• caveolae;
  • TGF-α;
  • cAMP;
  • MAP kinase;
  • PI3-kinase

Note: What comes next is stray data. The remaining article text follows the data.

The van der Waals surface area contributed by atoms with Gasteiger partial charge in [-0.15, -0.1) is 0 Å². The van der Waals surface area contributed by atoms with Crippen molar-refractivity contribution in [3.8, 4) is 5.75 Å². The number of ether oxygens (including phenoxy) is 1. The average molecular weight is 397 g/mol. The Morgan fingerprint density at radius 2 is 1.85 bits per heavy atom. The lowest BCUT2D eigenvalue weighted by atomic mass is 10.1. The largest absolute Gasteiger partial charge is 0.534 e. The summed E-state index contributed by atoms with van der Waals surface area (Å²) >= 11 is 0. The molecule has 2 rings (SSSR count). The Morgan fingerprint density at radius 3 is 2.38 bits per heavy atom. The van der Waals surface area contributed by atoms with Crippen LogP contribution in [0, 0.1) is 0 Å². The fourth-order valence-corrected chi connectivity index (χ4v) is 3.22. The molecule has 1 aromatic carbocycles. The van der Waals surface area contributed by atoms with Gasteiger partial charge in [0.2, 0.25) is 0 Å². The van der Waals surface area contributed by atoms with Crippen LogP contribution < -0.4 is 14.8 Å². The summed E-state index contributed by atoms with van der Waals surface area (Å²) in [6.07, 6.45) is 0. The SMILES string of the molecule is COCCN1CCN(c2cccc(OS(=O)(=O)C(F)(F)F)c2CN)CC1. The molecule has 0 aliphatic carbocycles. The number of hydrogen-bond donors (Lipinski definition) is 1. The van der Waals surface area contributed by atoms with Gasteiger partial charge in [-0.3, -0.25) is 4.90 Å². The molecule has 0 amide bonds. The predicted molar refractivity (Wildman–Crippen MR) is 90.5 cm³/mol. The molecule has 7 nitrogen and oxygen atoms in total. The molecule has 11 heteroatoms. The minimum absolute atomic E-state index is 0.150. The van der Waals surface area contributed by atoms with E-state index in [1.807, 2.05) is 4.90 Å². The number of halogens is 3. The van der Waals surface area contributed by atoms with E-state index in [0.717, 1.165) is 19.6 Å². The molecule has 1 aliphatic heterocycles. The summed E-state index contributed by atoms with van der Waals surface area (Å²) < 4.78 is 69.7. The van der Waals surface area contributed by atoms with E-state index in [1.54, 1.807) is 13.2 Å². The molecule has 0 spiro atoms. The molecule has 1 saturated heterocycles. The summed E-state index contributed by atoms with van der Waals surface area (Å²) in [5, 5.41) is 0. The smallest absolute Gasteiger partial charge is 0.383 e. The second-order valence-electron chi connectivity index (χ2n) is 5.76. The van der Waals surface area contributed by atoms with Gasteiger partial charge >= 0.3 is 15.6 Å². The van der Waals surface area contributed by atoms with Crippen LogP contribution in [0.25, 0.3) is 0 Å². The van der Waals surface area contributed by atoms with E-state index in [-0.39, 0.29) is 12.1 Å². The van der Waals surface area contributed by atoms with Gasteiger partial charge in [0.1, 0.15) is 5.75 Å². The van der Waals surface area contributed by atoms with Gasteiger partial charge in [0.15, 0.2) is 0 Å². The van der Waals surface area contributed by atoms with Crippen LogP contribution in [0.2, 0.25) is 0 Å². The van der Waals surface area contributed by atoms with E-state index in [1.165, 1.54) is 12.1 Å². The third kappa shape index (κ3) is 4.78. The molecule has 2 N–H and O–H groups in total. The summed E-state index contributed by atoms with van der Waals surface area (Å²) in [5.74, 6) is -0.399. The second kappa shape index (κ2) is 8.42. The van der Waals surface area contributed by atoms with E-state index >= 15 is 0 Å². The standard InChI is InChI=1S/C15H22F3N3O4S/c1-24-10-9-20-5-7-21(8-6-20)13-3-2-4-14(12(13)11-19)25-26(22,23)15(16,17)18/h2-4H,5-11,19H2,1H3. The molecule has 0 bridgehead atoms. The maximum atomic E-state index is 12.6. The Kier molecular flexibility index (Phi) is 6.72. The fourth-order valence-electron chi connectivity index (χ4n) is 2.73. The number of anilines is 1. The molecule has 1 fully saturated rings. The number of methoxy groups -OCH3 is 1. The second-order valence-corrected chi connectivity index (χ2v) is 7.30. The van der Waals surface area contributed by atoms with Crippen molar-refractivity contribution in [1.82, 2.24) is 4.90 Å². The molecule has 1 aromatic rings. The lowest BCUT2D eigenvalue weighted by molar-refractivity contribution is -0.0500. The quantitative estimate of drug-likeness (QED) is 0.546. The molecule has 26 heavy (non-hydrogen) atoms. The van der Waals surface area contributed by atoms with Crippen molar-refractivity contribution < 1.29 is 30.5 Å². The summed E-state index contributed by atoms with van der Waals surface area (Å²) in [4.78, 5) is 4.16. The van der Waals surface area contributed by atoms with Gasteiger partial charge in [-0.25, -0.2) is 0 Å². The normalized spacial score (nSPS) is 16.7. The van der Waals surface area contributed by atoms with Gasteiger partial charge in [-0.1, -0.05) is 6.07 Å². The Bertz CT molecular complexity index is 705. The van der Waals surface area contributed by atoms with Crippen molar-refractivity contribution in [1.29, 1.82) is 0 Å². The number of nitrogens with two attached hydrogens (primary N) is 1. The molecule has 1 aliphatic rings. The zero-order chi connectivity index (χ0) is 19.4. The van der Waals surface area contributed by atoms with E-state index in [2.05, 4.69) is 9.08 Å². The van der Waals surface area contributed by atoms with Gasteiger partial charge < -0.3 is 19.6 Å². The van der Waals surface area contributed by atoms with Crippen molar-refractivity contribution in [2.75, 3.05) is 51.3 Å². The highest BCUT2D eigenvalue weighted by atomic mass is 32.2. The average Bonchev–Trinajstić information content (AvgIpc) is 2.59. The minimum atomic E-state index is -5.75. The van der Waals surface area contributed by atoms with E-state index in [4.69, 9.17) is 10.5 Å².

Caveolae represent membrane microdomains acting as integrators of cellular signaling and functional processes. Caveolins are involved in the biogenesis of caveolae and regulate the activity of caveolae-associated proteins. Although caveolin proteins are found in the CNS, the regulation of caveolins in neural cells is poorly described. In the present study, we investigated different modes and mechanisms of caveolin gene regulation in primary rat astrocytes. We demonstrated that activation of cAMP-dependent signaling pathways led to a marked reduction in protein levels of caveolin-1/-2 in cortical astrocytes. Application of transforming growth factor-α (TGF-α) also resulted in a decrease of caveolin-1/-2 expression. Decreased caveolin protein levels were mirrored by diminished caveolin gene transcription. The repressive effect of TGF-α on caveolin-1 expression was MAP kinase-independent and partly mediated through the PI3-kinase pathway. Further downstream, inhibition of histone deacetylases abrogated TGF-α effects, suggesting that chromatin remodeling processes could contribute to caveolin-1 repression. Intriguingly, alterations of caveolin gene expression in response to cAMP or TGF-α coincided with reciprocal and brain-region specific changes in glial glutamate transporter GLT-1 expression. The reciprocal regulation of caveolin-1 and GLT-1 expression might be gated through a common PI3-kinase dependent pathway triggered by TGF-α. Finally, we showed that GLT-1 is located in non-caveolar lipid rafts of cortical astrocytes. In conclusion, this study highlights the occurrence of the reciprocal regulation of caveolin and GLT-1 expression during processes such as astrocyte differentiation via common signaling pathways. We also provide strong evidence that GLT-1 itself is concentrated in lipid rafts, inferring an important role for glial glutamate transporter function. © 2004 Wiley-Liss, Inc.